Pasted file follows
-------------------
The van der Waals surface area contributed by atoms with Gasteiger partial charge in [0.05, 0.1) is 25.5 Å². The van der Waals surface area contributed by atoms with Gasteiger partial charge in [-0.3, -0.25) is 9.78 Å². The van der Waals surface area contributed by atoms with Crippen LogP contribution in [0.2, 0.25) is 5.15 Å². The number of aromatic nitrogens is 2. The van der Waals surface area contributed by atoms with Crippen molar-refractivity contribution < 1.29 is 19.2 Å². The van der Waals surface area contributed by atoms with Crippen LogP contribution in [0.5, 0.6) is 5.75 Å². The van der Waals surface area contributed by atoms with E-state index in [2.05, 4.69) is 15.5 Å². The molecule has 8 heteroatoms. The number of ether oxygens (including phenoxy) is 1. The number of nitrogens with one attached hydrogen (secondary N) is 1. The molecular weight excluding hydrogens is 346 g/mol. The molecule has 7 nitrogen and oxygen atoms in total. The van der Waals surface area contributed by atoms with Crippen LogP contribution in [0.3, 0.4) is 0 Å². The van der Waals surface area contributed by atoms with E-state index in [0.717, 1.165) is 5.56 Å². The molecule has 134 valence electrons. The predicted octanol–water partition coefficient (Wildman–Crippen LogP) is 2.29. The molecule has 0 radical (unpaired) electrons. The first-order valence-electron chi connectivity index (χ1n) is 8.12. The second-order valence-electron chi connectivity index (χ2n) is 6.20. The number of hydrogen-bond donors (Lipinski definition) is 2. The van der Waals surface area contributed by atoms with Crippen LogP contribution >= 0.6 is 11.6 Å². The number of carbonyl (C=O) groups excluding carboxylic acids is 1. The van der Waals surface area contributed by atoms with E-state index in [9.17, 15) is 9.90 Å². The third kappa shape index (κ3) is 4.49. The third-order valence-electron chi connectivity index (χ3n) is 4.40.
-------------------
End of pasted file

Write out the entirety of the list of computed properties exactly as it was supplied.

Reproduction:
The van der Waals surface area contributed by atoms with Gasteiger partial charge in [0.05, 0.1) is 25.5 Å². The van der Waals surface area contributed by atoms with Gasteiger partial charge in [-0.3, -0.25) is 9.78 Å². The van der Waals surface area contributed by atoms with Crippen LogP contribution in [0.2, 0.25) is 5.15 Å². The number of aromatic nitrogens is 2. The van der Waals surface area contributed by atoms with Crippen molar-refractivity contribution < 1.29 is 19.2 Å². The van der Waals surface area contributed by atoms with Crippen LogP contribution in [0.5, 0.6) is 5.75 Å². The van der Waals surface area contributed by atoms with E-state index in [2.05, 4.69) is 15.5 Å². The molecule has 8 heteroatoms. The number of ether oxygens (including phenoxy) is 1. The number of nitrogens with one attached hydrogen (secondary N) is 1. The molecular weight excluding hydrogens is 346 g/mol. The molecule has 7 nitrogen and oxygen atoms in total. The van der Waals surface area contributed by atoms with Crippen LogP contribution in [0.3, 0.4) is 0 Å². The van der Waals surface area contributed by atoms with E-state index in [0.717, 1.165) is 5.56 Å². The molecule has 134 valence electrons. The predicted octanol–water partition coefficient (Wildman–Crippen LogP) is 2.29. The molecule has 0 radical (unpaired) electrons. The first-order valence-electron chi connectivity index (χ1n) is 8.12. The second-order valence-electron chi connectivity index (χ2n) is 6.20. The number of hydrogen-bond donors (Lipinski definition) is 2. The van der Waals surface area contributed by atoms with Crippen LogP contribution >= 0.6 is 11.6 Å². The number of carbonyl (C=O) groups excluding carboxylic acids is 1. The van der Waals surface area contributed by atoms with E-state index in [9.17, 15) is 9.90 Å². The third kappa shape index (κ3) is 4.49. The third-order valence-electron chi connectivity index (χ3n) is 4.40.